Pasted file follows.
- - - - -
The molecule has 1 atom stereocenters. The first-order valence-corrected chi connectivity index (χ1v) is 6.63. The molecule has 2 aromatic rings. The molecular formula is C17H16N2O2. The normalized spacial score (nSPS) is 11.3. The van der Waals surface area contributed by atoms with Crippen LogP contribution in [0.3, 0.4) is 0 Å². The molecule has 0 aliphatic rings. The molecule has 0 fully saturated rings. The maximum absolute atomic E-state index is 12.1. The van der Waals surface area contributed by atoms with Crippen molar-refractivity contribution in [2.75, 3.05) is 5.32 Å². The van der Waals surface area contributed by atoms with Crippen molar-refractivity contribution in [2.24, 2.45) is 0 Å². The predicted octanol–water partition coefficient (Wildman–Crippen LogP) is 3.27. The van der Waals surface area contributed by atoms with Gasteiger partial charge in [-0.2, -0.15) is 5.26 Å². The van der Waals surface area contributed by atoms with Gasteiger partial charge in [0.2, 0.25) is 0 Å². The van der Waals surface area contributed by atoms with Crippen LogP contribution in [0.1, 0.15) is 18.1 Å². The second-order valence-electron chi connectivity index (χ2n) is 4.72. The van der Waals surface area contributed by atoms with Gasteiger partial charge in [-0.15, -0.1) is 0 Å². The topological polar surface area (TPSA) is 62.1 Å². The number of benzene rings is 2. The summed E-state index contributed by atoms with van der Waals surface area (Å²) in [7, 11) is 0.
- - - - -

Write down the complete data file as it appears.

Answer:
The molecule has 1 atom stereocenters. The first-order valence-corrected chi connectivity index (χ1v) is 6.63. The molecule has 2 aromatic rings. The molecular formula is C17H16N2O2. The normalized spacial score (nSPS) is 11.3. The van der Waals surface area contributed by atoms with Crippen LogP contribution in [0.3, 0.4) is 0 Å². The molecule has 0 aliphatic rings. The molecule has 0 fully saturated rings. The maximum absolute atomic E-state index is 12.1. The van der Waals surface area contributed by atoms with Crippen molar-refractivity contribution in [2.75, 3.05) is 5.32 Å². The van der Waals surface area contributed by atoms with Crippen molar-refractivity contribution in [2.24, 2.45) is 0 Å². The predicted octanol–water partition coefficient (Wildman–Crippen LogP) is 3.27. The van der Waals surface area contributed by atoms with Gasteiger partial charge in [-0.2, -0.15) is 5.26 Å². The van der Waals surface area contributed by atoms with Gasteiger partial charge in [0.2, 0.25) is 0 Å². The van der Waals surface area contributed by atoms with Crippen LogP contribution in [0.1, 0.15) is 18.1 Å². The second-order valence-electron chi connectivity index (χ2n) is 4.72. The van der Waals surface area contributed by atoms with Gasteiger partial charge in [-0.15, -0.1) is 0 Å². The topological polar surface area (TPSA) is 62.1 Å². The number of benzene rings is 2. The summed E-state index contributed by atoms with van der Waals surface area (Å²) in [7, 11) is 0.